Feds Spend $224,767 on Anti-Smoking Video Game for Fifth Graders

The National Institutes of Health (NIH) is spending over $200,000 on an anti-tobacco video game for fifth graders, where they will navigate through “cancer rooms” to find hidden objects to beat cigarettes with.

Described as an “innovative STEM game,” the project is based off of a 1980s anti-smoking cartoon, which was also financed by the NIH.

“The proposed game is a ‘Hidden Object’ type of application,” a grant for the project states. “As character [sic throughout] move around he will progress through puzzle rooms named after the problems associated with tobacco use e.g. Cancer Room, Heart Disease Room, and Lung Disease Room, Nicotine Addiction Room, Oral Cancer Room, Gum Disease Room, and so on.”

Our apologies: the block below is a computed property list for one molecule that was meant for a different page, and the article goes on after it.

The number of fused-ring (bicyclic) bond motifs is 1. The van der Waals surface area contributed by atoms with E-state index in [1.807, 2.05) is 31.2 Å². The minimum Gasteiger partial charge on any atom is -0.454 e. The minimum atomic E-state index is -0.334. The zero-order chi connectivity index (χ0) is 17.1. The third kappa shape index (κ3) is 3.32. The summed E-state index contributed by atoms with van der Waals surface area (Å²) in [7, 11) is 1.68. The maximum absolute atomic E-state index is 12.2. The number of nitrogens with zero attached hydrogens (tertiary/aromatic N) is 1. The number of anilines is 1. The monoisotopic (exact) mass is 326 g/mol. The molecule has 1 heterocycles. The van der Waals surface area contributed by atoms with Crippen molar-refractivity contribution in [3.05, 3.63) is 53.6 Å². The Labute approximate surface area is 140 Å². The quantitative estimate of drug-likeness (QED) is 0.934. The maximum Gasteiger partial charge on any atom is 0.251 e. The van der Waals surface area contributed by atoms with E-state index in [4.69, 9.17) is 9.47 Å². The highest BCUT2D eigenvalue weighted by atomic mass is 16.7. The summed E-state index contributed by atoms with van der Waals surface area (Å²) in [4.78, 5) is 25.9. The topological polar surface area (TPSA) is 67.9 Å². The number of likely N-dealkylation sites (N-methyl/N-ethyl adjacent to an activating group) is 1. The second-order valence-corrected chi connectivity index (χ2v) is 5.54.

“Challenges and puzzles consist of hidden objects, word searches, matching activities, and other challenges,” it said. “When a puzzle or challenge is completed, characters will receive something that will help him [sic] fight the ever-present cigarettes, cigars, and chewing tobacco containers.”